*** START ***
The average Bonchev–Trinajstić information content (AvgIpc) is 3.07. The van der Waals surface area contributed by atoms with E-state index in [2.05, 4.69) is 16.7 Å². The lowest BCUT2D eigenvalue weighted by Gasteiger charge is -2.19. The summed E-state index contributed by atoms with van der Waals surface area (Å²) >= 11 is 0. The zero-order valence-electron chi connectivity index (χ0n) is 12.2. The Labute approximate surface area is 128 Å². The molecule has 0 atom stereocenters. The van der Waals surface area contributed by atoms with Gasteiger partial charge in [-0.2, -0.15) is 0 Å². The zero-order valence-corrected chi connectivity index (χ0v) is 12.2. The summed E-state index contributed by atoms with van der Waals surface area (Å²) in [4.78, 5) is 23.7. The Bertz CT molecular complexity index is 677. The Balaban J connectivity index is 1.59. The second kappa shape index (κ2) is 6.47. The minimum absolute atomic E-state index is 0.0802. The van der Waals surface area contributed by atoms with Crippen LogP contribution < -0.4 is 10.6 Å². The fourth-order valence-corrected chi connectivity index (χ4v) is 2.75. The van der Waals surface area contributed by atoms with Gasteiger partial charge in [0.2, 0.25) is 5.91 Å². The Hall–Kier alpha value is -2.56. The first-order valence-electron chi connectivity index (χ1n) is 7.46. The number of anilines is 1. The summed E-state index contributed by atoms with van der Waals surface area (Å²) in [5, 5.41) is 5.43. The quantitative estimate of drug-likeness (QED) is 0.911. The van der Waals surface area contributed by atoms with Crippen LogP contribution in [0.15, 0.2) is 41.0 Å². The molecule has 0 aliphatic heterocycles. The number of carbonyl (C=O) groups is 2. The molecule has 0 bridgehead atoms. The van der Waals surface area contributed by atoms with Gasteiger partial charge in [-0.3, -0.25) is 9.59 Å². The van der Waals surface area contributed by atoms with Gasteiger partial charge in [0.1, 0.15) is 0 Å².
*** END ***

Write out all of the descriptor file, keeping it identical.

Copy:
The average Bonchev–Trinajstić information content (AvgIpc) is 3.07. The van der Waals surface area contributed by atoms with E-state index in [2.05, 4.69) is 16.7 Å². The lowest BCUT2D eigenvalue weighted by Gasteiger charge is -2.19. The summed E-state index contributed by atoms with van der Waals surface area (Å²) >= 11 is 0. The zero-order valence-electron chi connectivity index (χ0n) is 12.2. The Labute approximate surface area is 128 Å². The molecule has 0 atom stereocenters. The van der Waals surface area contributed by atoms with Gasteiger partial charge in [-0.2, -0.15) is 0 Å². The zero-order valence-corrected chi connectivity index (χ0v) is 12.2. The summed E-state index contributed by atoms with van der Waals surface area (Å²) in [4.78, 5) is 23.7. The Bertz CT molecular complexity index is 677. The Balaban J connectivity index is 1.59. The second kappa shape index (κ2) is 6.47. The minimum absolute atomic E-state index is 0.0802. The van der Waals surface area contributed by atoms with Crippen LogP contribution < -0.4 is 10.6 Å². The fourth-order valence-corrected chi connectivity index (χ4v) is 2.75. The van der Waals surface area contributed by atoms with Gasteiger partial charge in [0.2, 0.25) is 5.91 Å². The Hall–Kier alpha value is -2.56. The first-order valence-electron chi connectivity index (χ1n) is 7.46. The number of anilines is 1. The summed E-state index contributed by atoms with van der Waals surface area (Å²) in [5, 5.41) is 5.43. The quantitative estimate of drug-likeness (QED) is 0.911. The van der Waals surface area contributed by atoms with Crippen LogP contribution in [0.15, 0.2) is 41.0 Å². The molecule has 0 aliphatic heterocycles. The number of carbonyl (C=O) groups is 2. The molecule has 0 bridgehead atoms. The van der Waals surface area contributed by atoms with Gasteiger partial charge in [-0.3, -0.25) is 9.59 Å². The van der Waals surface area contributed by atoms with Gasteiger partial charge in [0.1, 0.15) is 0 Å².